Dining in the Dark
Imagine dining at a restaurant where your entire meal -- bread, salad, entree, dessert, wine -- is served in complete darkness. The pitch-black kind, where you can't see the person you're talking to you or your hand in front of your face. It's called Dining in the Dark, a nouveau European dining trend where specially trained blind or sight-impaired waitstaff serve three-course meals in an opaque dining room. Brought to the States for the first time by German entrepreneur Ben Uphues, this highly entertaining event starts in a lighted lobby at the V-Lounge in Santa Monica, where you select your dinner and drinks from a set menu, then you're introduced to your waiter and escorted to the darkened dining room. It's a bit eerie and awkward at first (good luck if you drop your fork), but my friend and I were surprised at how quickly our other senses kicked into overdrive to make up for our loss of vision (and how loud people felt it necessary to talk to overcompensate). Honestly, I never really got the hang of slicing my steak let alone pouring wine or sharing bites. But from the laughter emanating throughout the darkened dining room, it appeared people were good natured about the awkwardness of their sightless experience. The evening isn't cheap -- $99 per person, not including gratuity and drinks -- but I guarantee you this will be a dining experience you'll never forget. For more information, log onto www.darkdining.com or call tel. 800/710-1270.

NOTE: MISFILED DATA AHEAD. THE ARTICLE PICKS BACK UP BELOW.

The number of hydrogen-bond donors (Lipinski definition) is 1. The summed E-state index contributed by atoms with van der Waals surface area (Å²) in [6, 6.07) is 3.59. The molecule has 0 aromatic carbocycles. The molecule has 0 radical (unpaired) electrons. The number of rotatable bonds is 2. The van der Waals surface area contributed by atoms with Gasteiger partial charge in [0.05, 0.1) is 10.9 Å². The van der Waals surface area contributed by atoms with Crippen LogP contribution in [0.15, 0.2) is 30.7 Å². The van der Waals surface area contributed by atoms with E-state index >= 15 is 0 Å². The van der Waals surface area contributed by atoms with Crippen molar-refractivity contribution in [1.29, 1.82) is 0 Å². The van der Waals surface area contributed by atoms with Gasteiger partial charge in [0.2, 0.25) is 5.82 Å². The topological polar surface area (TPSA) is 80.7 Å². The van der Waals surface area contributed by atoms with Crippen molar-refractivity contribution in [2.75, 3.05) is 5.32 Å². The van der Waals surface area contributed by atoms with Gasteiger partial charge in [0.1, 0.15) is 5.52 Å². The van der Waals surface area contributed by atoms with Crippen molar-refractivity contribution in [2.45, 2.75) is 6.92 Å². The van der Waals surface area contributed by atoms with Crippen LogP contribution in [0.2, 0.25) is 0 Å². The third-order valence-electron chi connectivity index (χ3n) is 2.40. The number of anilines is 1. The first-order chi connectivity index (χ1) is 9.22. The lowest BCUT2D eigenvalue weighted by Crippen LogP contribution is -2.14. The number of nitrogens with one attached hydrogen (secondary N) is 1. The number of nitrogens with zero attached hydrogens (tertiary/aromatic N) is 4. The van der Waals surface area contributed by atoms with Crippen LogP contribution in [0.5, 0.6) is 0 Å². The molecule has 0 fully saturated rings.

The Old Place, Up in Them Thar Hills
In a small town in the Santa Monica Mountains, the Old Place, 29983 Mulholland Hwy., Cornell (tel. 818/706-9001; www.oldplacecornell.com), is reminiscent of another time. It's no wonder, since the rustic wood building served as a post office and general store from 1908 to 1940; although it was transformed into a restaurant in 1970, it still retains an Old Western feel with its dark-wood booths, original wood bar, and dim chandeliers. The menu changes regularly, but it features hearty classic dishes that hearken back to the early 20th century -- even the warm, crusty sourdough bread is like edible history. For an appetizer, try the delicious wild mushroom skillet, which is an assortment of fresh local mushrooms served over buttery toast in a cast-iron skillet. For a main, the juicy oak-grilled Black Angus sirloin steak is excellent. The rotating list of specials might include blackened Idaho trout or oak-grilled chicken potpie. Portions are large, so come hungry. Tip: The place is tiny, so reservations are a must -- they are taken 30 days out and are only available at the following seating times: 5, 6:30, and 8:30pm. Main courses $14-$29. MC, V. Thurs-Fri 4-10pm; Sat-Sun 9am-2pm and 4-10pm. Free parking.